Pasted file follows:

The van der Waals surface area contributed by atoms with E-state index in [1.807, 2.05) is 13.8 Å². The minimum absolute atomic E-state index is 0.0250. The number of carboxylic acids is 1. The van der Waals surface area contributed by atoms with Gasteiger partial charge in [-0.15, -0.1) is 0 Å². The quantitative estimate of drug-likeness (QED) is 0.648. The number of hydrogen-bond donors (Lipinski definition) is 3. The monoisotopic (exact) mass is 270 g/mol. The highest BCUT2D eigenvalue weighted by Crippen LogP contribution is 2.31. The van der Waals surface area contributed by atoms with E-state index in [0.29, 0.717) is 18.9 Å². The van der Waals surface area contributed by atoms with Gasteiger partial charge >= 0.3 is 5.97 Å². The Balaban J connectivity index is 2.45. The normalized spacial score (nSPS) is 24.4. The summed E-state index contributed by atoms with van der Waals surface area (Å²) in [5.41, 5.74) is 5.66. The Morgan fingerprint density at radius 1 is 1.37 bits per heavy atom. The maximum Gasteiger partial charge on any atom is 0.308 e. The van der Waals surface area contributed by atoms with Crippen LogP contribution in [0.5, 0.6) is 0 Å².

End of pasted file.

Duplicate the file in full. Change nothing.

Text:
The van der Waals surface area contributed by atoms with E-state index in [1.807, 2.05) is 13.8 Å². The minimum absolute atomic E-state index is 0.0250. The number of carboxylic acids is 1. The van der Waals surface area contributed by atoms with Gasteiger partial charge in [-0.15, -0.1) is 0 Å². The quantitative estimate of drug-likeness (QED) is 0.648. The number of hydrogen-bond donors (Lipinski definition) is 3. The monoisotopic (exact) mass is 270 g/mol. The highest BCUT2D eigenvalue weighted by Crippen LogP contribution is 2.31. The van der Waals surface area contributed by atoms with E-state index in [0.29, 0.717) is 18.9 Å². The van der Waals surface area contributed by atoms with Gasteiger partial charge >= 0.3 is 5.97 Å². The Balaban J connectivity index is 2.45. The normalized spacial score (nSPS) is 24.4. The summed E-state index contributed by atoms with van der Waals surface area (Å²) in [5.41, 5.74) is 5.66. The Morgan fingerprint density at radius 1 is 1.37 bits per heavy atom. The maximum Gasteiger partial charge on any atom is 0.308 e. The van der Waals surface area contributed by atoms with Crippen LogP contribution in [0.5, 0.6) is 0 Å².